Lightweight and stiff, lattices are important structures in the design of many strong materials—particularly those bearing an external load, such as a scaffold for tissue regeneration or a medical implant. Computer simulations have long been the milieu for exploring lattice shapes and identifying desirable properties, but solving just one design optimization (DO) problem in two or three dimensions comes with huge computational costs.
A patent obtained by Center for Applied Scientific Computing (CASC) researchers Youngsoo Choi and Sean McBane provides a fast, flexible, and accurate way to optimize lattice design. The patent describes a computational and numerical solution for assembling joint and strut components in any lattice topology. This component-wise reduced order modeling (CWROM) method enables high-fidelity lattice DO hundreds of times faster than with traditional finite element methods.
Approximation with Accuracy
The features that make lattices attractive in materials design and manufacturing—joints and struts, and the interfaces between them, arranged in repeated patterns—also make them incredibly complex to simulate under stress conditions. Approximation schemes are necessary to lessen the computational burden and narrow the viable design space, but these can fall short of providing meaningful DO.
For example, homogenization methods apply infinite boundary conditions to reduce computational complexity at the expense of accuracy on the lattice’s surface. Beam/truss methods achieve computational speed-ups with one-dimensional modeling between joints, but the accuracy suffers at joints where a lattice often fails.
Building off a CWROM method developed at the Massachusetts Institute of Technology, McBane (who graduated from the University of Texas at Austin and now works in industry) extended the concept during his LLNL summer internship, integrating ROM into DO routines that solve lattice problems under load conditions. The resulting patented technology overcomes the deficiencies of homogenization and beam/truss methods—and at a lower computational cost.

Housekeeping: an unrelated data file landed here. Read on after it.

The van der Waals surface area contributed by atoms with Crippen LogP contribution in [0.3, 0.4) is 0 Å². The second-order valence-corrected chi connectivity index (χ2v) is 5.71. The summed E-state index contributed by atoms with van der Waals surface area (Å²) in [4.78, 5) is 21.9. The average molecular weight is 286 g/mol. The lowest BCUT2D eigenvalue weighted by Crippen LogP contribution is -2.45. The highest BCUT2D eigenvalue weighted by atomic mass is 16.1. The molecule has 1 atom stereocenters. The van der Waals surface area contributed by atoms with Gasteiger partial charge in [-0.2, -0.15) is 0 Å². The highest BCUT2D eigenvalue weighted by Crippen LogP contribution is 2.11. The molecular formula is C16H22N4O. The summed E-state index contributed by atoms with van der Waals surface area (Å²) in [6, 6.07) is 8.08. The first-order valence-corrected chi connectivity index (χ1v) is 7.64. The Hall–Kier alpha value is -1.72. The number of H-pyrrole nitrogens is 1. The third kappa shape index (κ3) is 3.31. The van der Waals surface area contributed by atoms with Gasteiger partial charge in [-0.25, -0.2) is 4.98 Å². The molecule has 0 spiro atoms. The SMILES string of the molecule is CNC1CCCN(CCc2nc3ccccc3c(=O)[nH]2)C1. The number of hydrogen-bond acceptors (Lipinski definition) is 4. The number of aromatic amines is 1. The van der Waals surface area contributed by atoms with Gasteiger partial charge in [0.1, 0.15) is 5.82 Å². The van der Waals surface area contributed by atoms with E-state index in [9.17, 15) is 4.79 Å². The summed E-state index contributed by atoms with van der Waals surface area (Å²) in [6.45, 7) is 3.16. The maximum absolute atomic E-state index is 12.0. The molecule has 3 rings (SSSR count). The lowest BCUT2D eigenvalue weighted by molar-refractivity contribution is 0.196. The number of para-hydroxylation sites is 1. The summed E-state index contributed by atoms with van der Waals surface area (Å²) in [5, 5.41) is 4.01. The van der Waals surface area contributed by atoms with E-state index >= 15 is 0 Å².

“CWROM doesn’t require infinite boundary conditions,” explains Choi, who mentored McBane. “All components are modeled in two or three dimensions, making the model more accurate and with the same resolution as corresponding high-fidelity methods.” The method is flexible enough to allow users to define a structure’s dimensions, pattern, components, and other characteristics.
Choi points out that CWROM can be used beyond lattices to materials with repeated patterns and where a need exists to reduce weight while maintaining structural integrity and strength, such as a helmet or airplane wing. “Simulations can capture pieces of a physical phenomenon expensively,” he notes. “Our technology is a physics-informed machine learning method that preserves important physical properties, such as conservation of mass. CWROM solves these simulation challenges nicely.”
In addition to the patent, the team has published two papers in Computer Methods in Applied Mechanics and Engineering: Component-wise reduced order model lattice-type structure design and Stress-constrained topology optimization of lattice-like structures using component-wise reduced order models. Working with additional CASC staff and a Rice University collaborator, they plan to apply CWROM to nonlinear problems, combining a neural network with ROM techniques to continue improve accuracy and data compressibility. Choi states, “CWROM offers exciting capabilities to physicists, chemists, and materials scientists. With application to any type of physical problem, we see many opportunities for this technology.”